Duterte denies making deal to end Marawi crisis

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PRESIDENT Rodrigo R. Duterte on Thursday, July 6, dismissed claims by a prominent Muslim leader that endeavoring to negotiate with Islamic State (IS)-inspired Maute militants in Marawi City to end the bloody standoff.

Reuters reported on July 5 that Muslim leader Agakhan Sharief was approached by a “senior Duterte aide” to use his connections with Maute leaders to start back-channel talks after clashes erupted on May 23.

However, Mr. Sharief said the process was halted when Mr. Duterte in a May 31 speech declared he “will not talk to terrorists.”

In a media interview yesterday after visiting troops in the Mindanao province of Bukidnon, Mr. Duterte denied Mr. Sharief’s claims and described the cleric as a “pretender.”

“I’d never talk to terrorists — that’s one. I would never talk to criminals and to terrorists,” the President told reporters.

’Wag nila ako biruin na istorya-istorya lang tayo (Do not fool me and create stories). If there has to be peace, it would really be peace. ’Wag nyo ko laruin (Do not fool me),” he added.

But Mr. Duterte also said influential Muslim separatist groups might have already started a negotiation with the pro-IS bandits.

Clashes between government forces and the Maute militants broke out in Marawi in May — triggering what is arguably the biggest internal security crisis since the siege of Zamboanga City, also in Mindanao, in 2013.

Mr. Duterte, in his Proclamation 216, declared martial law and enforced warrantless arrests over the southern main island and its groups of islands.

The sustained aerial and artillery bombardments as well as deadly urban street combats at the heart of Marawi, the predominantly Muslim city and capital of Lanao del Sur province, has left 39 civilians dead, according to authorities.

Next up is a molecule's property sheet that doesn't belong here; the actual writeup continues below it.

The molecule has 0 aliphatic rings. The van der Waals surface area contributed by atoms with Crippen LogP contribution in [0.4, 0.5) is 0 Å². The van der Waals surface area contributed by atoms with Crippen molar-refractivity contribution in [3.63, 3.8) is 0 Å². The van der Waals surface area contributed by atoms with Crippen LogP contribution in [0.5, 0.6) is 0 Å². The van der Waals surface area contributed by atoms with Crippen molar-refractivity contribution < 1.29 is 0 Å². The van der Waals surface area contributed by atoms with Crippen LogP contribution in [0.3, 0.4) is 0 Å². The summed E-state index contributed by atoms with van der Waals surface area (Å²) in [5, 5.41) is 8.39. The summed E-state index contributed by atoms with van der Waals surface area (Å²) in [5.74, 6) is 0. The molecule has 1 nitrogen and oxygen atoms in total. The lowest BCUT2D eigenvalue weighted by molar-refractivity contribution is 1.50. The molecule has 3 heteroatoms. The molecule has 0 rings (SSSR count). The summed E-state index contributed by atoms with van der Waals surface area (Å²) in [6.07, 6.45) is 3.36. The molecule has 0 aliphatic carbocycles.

The band of militants that attacked the city were led by Omarkhayam and Abdullah Maute, who had joined forces with Isnilon Hapilon — leader of the dreaded kidnapping-for-ransom gang Abu Sayyaf whom the IS reportedly appointed Southeast Asia’s “emir.”

During a brief truce at the end of Ramadan last month, eight Muslim leaders reportedly led by Mr. Sharief entered the conflict zone in the city to convince the Islamist fighters to release their civilian hostages.

According to Reuters, Mr. Duterte’s aide reportedly agreed that Mr. Sharief would accompany the Maute brothers’ influential mother, Farhana, to meet the President. Mr. Sharief said her sons requested she represent them in talks with Mr. Duterte.

But the talks did not proceed after the 60-year-old Farhana was arrested on June 9, Reuters also reported.

Mr. Duterte, in his speech before troops in Sultan Kudarat on June 7, confirmed that the Maute matriarch wanted to talk to him, but he refused.

“I will not talk anymore kasi marami na ang sundalo kong namatay. Marami nang police ko namatay. Putang ina, huwag mo akong bolahin diyan sa usap-usap na ’yan,” Mr. Duterte said.

(I will not talk anymore because many of my soldiers and police have died. Son of a bitch, don’t fool me with those talks.)

In a speech before local officials late Wednesday, amid reports that two of the hostages held by the Abu Sayyaf had been found beheaded, Mr. Duterte said, “I will eat your liver if you want me to. Give me salt and vinegar and I will eat it in front of you.”

“I eat everything. I am not picky. I eat even what cannot be swallowed.”

That Wednesday, Vietnam’s foreign ministry condemned the killing of the two hostages, both Vietnamese sailors.

For his part, Defense Secretary Delfin N. Lorenzana said yesterday the Maute matriarch had sent feelers to Mr. Duterte for talks, but emphasized the government maintains its no-negotiation policy on terrorists.

Medyo nahabag kalooban niya, gusto niya pagbigyan sana, but at that time masyado nang malalim gulo (The President pitied the Maute brothers’ mother. He would have accommodated talks, but the conflict at that time was already deep),” Mr. Lorenzana said.

“Talking to them does not mean negotiating,,” the defense chief added.

In a press briefing at Malacañang yesterday, Presidential Spokesperson Ernesto C. Abella said the Palace has “no verified reports” that there were efforts to initiate talks with extremists.

“Let me be clear that the position of the Palace and the President is not to negotiate with terrorists,” Mr. Abella said — with reports by AFP and Jil Danielle M. Caro

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